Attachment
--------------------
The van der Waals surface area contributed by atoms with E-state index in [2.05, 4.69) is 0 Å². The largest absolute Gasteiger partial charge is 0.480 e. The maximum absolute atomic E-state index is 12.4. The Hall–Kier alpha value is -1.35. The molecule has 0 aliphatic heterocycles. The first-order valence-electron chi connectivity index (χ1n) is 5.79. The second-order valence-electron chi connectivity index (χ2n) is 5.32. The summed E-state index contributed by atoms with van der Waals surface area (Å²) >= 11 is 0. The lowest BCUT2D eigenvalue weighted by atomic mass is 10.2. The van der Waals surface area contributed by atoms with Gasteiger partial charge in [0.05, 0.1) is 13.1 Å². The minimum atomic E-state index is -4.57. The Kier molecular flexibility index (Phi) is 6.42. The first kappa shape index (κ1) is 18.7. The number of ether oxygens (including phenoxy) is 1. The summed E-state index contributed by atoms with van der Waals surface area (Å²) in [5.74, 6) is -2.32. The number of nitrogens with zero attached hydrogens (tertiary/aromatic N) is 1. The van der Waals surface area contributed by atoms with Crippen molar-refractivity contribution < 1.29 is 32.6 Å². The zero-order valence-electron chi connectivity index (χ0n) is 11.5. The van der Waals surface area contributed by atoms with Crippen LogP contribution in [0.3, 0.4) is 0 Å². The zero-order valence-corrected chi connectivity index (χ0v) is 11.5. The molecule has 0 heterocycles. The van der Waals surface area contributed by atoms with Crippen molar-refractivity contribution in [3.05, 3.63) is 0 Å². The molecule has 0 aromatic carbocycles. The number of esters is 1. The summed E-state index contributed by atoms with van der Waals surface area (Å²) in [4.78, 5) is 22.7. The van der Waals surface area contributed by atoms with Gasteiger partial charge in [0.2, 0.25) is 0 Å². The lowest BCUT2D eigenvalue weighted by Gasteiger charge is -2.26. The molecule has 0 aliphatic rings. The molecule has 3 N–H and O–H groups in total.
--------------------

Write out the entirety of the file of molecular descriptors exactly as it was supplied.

The van der Waals surface area contributed by atoms with E-state index in [2.05, 4.69) is 0 Å². The largest absolute Gasteiger partial charge is 0.480 e. The maximum absolute atomic E-state index is 12.4. The Hall–Kier alpha value is -1.35. The molecule has 0 aliphatic heterocycles. The first-order valence-electron chi connectivity index (χ1n) is 5.79. The second-order valence-electron chi connectivity index (χ2n) is 5.32. The summed E-state index contributed by atoms with van der Waals surface area (Å²) >= 11 is 0. The lowest BCUT2D eigenvalue weighted by atomic mass is 10.2. The van der Waals surface area contributed by atoms with Gasteiger partial charge in [0.05, 0.1) is 13.1 Å². The minimum atomic E-state index is -4.57. The Kier molecular flexibility index (Phi) is 6.42. The first kappa shape index (κ1) is 18.7. The number of ether oxygens (including phenoxy) is 1. The summed E-state index contributed by atoms with van der Waals surface area (Å²) in [5.74, 6) is -2.32. The number of nitrogens with zero attached hydrogens (tertiary/aromatic N) is 1. The van der Waals surface area contributed by atoms with Crippen molar-refractivity contribution < 1.29 is 32.6 Å². The zero-order valence-electron chi connectivity index (χ0n) is 11.5. The van der Waals surface area contributed by atoms with Crippen LogP contribution in [0.3, 0.4) is 0 Å². The zero-order valence-corrected chi connectivity index (χ0v) is 11.5. The molecule has 0 heterocycles. The van der Waals surface area contributed by atoms with Crippen molar-refractivity contribution in [3.05, 3.63) is 0 Å². The molecule has 0 aromatic carbocycles. The number of esters is 1. The summed E-state index contributed by atoms with van der Waals surface area (Å²) in [4.78, 5) is 22.7. The van der Waals surface area contributed by atoms with Gasteiger partial charge in [0.2, 0.25) is 0 Å². The lowest BCUT2D eigenvalue weighted by Gasteiger charge is -2.26. The molecule has 0 aliphatic rings. The molecule has 3 N–H and O–H groups in total.